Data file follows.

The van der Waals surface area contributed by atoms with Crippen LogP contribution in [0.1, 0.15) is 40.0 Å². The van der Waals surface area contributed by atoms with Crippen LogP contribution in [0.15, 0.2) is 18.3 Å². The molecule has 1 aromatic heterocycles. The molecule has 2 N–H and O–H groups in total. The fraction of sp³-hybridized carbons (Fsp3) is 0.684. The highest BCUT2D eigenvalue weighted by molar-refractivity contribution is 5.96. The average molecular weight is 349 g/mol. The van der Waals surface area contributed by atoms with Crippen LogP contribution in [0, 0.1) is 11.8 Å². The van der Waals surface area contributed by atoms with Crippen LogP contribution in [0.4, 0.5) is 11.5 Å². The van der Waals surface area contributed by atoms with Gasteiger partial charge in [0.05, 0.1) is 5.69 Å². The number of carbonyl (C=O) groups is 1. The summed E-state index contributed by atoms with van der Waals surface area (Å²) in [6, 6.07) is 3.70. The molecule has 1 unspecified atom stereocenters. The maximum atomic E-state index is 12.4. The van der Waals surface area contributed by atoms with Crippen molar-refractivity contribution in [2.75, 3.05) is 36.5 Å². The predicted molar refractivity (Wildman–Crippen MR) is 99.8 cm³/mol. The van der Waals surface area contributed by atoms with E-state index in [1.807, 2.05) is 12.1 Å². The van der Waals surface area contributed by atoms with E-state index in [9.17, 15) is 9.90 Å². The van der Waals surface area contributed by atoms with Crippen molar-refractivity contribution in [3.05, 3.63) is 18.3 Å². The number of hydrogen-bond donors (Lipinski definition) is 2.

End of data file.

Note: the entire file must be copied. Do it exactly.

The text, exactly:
The van der Waals surface area contributed by atoms with Crippen LogP contribution in [0.1, 0.15) is 40.0 Å². The van der Waals surface area contributed by atoms with Crippen LogP contribution in [0.15, 0.2) is 18.3 Å². The molecule has 1 aromatic heterocycles. The molecule has 2 N–H and O–H groups in total. The fraction of sp³-hybridized carbons (Fsp3) is 0.684. The highest BCUT2D eigenvalue weighted by molar-refractivity contribution is 5.96. The average molecular weight is 349 g/mol. The van der Waals surface area contributed by atoms with Crippen LogP contribution in [0, 0.1) is 11.8 Å². The van der Waals surface area contributed by atoms with Crippen LogP contribution in [0.4, 0.5) is 11.5 Å². The van der Waals surface area contributed by atoms with Gasteiger partial charge in [0.05, 0.1) is 5.69 Å². The number of carbonyl (C=O) groups is 1. The summed E-state index contributed by atoms with van der Waals surface area (Å²) in [6, 6.07) is 3.70. The molecule has 1 unspecified atom stereocenters. The maximum atomic E-state index is 12.4. The van der Waals surface area contributed by atoms with Crippen molar-refractivity contribution in [2.75, 3.05) is 36.5 Å². The predicted molar refractivity (Wildman–Crippen MR) is 99.8 cm³/mol. The van der Waals surface area contributed by atoms with E-state index in [1.807, 2.05) is 12.1 Å². The van der Waals surface area contributed by atoms with E-state index in [9.17, 15) is 9.90 Å². The van der Waals surface area contributed by atoms with Crippen molar-refractivity contribution in [3.05, 3.63) is 18.3 Å². The number of hydrogen-bond donors (Lipinski definition) is 2.